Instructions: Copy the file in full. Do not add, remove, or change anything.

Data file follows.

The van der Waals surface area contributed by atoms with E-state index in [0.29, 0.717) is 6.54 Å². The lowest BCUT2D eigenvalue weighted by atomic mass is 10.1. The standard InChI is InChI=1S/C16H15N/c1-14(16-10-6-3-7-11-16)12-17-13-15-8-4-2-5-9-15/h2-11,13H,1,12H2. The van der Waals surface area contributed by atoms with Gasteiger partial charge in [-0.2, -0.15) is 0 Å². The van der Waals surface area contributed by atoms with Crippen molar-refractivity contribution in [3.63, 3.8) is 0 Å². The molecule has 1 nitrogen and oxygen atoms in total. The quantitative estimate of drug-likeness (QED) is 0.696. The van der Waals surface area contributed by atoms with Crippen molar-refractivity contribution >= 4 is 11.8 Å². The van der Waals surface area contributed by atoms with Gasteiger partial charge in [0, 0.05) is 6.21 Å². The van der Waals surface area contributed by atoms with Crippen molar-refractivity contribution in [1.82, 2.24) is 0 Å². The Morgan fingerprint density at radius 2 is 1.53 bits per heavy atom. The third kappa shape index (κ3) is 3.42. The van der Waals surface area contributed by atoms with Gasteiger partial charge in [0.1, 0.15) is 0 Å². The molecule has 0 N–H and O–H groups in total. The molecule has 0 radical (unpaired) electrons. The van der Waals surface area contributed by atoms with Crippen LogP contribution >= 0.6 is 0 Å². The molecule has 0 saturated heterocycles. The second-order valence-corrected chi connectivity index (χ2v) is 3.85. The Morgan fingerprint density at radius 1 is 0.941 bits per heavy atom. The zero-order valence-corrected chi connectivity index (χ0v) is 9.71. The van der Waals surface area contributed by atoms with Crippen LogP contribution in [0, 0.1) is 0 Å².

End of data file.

The van der Waals surface area contributed by atoms with E-state index in [0.29, 0.717) is 6.54 Å². The lowest BCUT2D eigenvalue weighted by atomic mass is 10.1. The standard InChI is InChI=1S/C16H15N/c1-14(16-10-6-3-7-11-16)12-17-13-15-8-4-2-5-9-15/h2-11,13H,1,12H2. The van der Waals surface area contributed by atoms with Gasteiger partial charge in [-0.2, -0.15) is 0 Å². The van der Waals surface area contributed by atoms with Crippen molar-refractivity contribution in [3.63, 3.8) is 0 Å². The molecule has 1 nitrogen and oxygen atoms in total. The quantitative estimate of drug-likeness (QED) is 0.696. The van der Waals surface area contributed by atoms with Crippen molar-refractivity contribution >= 4 is 11.8 Å². The van der Waals surface area contributed by atoms with Gasteiger partial charge in [0, 0.05) is 6.21 Å². The van der Waals surface area contributed by atoms with Crippen molar-refractivity contribution in [1.82, 2.24) is 0 Å². The Morgan fingerprint density at radius 2 is 1.53 bits per heavy atom. The third kappa shape index (κ3) is 3.42. The van der Waals surface area contributed by atoms with Gasteiger partial charge in [0.1, 0.15) is 0 Å². The molecule has 0 N–H and O–H groups in total. The molecule has 0 radical (unpaired) electrons. The van der Waals surface area contributed by atoms with Crippen LogP contribution >= 0.6 is 0 Å². The molecule has 0 saturated heterocycles. The second-order valence-corrected chi connectivity index (χ2v) is 3.85. The Morgan fingerprint density at radius 1 is 0.941 bits per heavy atom. The zero-order valence-corrected chi connectivity index (χ0v) is 9.71. The van der Waals surface area contributed by atoms with Crippen LogP contribution in [0, 0.1) is 0 Å².